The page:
Careering to Corpach

Kerrera to Corpach Basin – 33.8 miles in 6 hours

Approaching Ben Nevis

A lively sleigh ride of a sail today. The wind was forecast to be gusting 25-28 knots today, so we expected a fast trip, but it is probably safe to say we didn’t expect a top speed of 10.3 knots with less than half the jib out and no main! A lot of the time we were making around 7-9 knots and even when we took the jib right in at the top of Loch Linnhe we were making 4 knots under bare poles. In fact the wind blew around 20-25 knots most of the day and we had gusts of over 30 knots quite a bit with the highest gust 38 knots. With wind over tide for the first part of the trip as well, we had quite a short chop which helped us surf quite a bit.

The weather was though glorious sunshine along with the wind, which gave us great views. The first part of the trip past Lismore Island and through the Appin Narrows was lovely and then we went round the west of Shuna Island and into the more open part of Lower Loch Linnhe. Approaching the Corran Narrows there was quite a short sea, but this eased off a lot once through the narrows. We also had great views of Ben Nevis much of the way, though the top did remain just in cloud. We finally locked into the Corpach Sea Lock about 4.30pm and moored for the night in the Corpach Basin.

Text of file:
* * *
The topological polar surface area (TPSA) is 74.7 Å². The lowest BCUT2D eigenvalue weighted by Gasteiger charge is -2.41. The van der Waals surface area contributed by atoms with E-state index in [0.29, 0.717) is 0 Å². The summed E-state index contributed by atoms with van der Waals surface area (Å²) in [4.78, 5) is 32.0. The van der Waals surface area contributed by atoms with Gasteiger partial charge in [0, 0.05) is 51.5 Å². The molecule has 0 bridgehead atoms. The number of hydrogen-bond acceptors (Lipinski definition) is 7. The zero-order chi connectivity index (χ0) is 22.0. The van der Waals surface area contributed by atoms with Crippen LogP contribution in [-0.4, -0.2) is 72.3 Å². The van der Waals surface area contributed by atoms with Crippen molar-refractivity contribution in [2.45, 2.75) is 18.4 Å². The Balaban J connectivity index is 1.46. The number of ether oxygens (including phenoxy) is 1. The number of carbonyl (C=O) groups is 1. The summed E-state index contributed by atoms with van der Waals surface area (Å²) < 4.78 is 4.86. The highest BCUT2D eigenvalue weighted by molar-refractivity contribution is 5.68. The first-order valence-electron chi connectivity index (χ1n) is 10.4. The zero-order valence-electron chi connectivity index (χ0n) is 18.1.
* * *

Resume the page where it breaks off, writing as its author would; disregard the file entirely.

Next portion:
Ben Nevis is the highest peak in Great Britain at 1344m, though it was not until 1847 that the Ordnance Survey confirmed this. Up until that point, its rival for this honour was Ben Macdui. This is now recognised as the second highest peak at a mere 1309m – 35m short of Ben Nevis. In 1883 an observatory was built on Ben Nevis and this ran for 21 years. To service this a path was built with a maximum gradient of 1 in 5 to allow ponies to bring supplies to the observatory. This path made climbing the peak increasingly popular. Since 2000 the majority of the peak, including the summit (which is the collapsed dome of a volcano) and the whole of the south side has been owned by the Scottish conservation charity the John Muir Trust. It should not, however, be confused with Ben Nevis (Jr) – a mountain a mere 922m high in the north west of Spitsbergen, but named after Ben Nevis.

In 2006 a piano was uncovered by the John Muir trust under one of the cairns on the summit. It was thought to have been carried up there by removal men from Dundee as part of a charity stunt.

See the Corpach picture gallery for more photos.